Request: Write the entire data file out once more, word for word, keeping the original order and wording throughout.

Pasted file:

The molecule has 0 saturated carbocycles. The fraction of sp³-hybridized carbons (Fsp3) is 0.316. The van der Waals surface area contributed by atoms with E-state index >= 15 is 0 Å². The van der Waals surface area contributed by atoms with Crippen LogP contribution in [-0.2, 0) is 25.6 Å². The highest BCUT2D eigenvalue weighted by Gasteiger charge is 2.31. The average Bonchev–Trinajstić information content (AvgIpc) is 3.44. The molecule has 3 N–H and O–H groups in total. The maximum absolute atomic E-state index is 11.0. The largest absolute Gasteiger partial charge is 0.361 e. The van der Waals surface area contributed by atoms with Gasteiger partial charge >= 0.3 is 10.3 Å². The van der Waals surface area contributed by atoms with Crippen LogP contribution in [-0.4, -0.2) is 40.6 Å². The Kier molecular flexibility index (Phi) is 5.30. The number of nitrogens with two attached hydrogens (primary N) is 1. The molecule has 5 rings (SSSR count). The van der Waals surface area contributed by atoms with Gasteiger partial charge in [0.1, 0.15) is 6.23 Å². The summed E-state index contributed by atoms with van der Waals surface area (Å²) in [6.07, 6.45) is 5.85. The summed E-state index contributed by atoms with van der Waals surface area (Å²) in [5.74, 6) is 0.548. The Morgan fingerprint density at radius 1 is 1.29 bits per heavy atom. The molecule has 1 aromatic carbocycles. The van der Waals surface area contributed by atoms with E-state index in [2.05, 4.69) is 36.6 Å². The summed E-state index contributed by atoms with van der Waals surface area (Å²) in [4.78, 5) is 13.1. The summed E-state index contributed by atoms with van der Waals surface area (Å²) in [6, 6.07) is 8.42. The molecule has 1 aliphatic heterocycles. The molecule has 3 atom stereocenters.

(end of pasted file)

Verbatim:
The molecule has 0 saturated carbocycles. The fraction of sp³-hybridized carbons (Fsp3) is 0.316. The van der Waals surface area contributed by atoms with E-state index >= 15 is 0 Å². The van der Waals surface area contributed by atoms with Crippen LogP contribution in [-0.2, 0) is 25.6 Å². The highest BCUT2D eigenvalue weighted by Gasteiger charge is 2.31. The average Bonchev–Trinajstić information content (AvgIpc) is 3.44. The molecule has 3 N–H and O–H groups in total. The maximum absolute atomic E-state index is 11.0. The largest absolute Gasteiger partial charge is 0.361 e. The van der Waals surface area contributed by atoms with Gasteiger partial charge >= 0.3 is 10.3 Å². The van der Waals surface area contributed by atoms with Crippen LogP contribution in [-0.4, -0.2) is 40.6 Å². The Kier molecular flexibility index (Phi) is 5.30. The number of nitrogens with two attached hydrogens (primary N) is 1. The molecule has 5 rings (SSSR count). The van der Waals surface area contributed by atoms with Gasteiger partial charge in [0.1, 0.15) is 6.23 Å². The summed E-state index contributed by atoms with van der Waals surface area (Å²) in [6.07, 6.45) is 5.85. The summed E-state index contributed by atoms with van der Waals surface area (Å²) in [5.74, 6) is 0.548. The Morgan fingerprint density at radius 1 is 1.29 bits per heavy atom. The molecule has 1 aromatic carbocycles. The van der Waals surface area contributed by atoms with E-state index in [2.05, 4.69) is 36.6 Å². The summed E-state index contributed by atoms with van der Waals surface area (Å²) in [4.78, 5) is 13.1. The summed E-state index contributed by atoms with van der Waals surface area (Å²) in [6, 6.07) is 8.42. The molecule has 1 aliphatic heterocycles. The molecule has 3 atom stereocenters.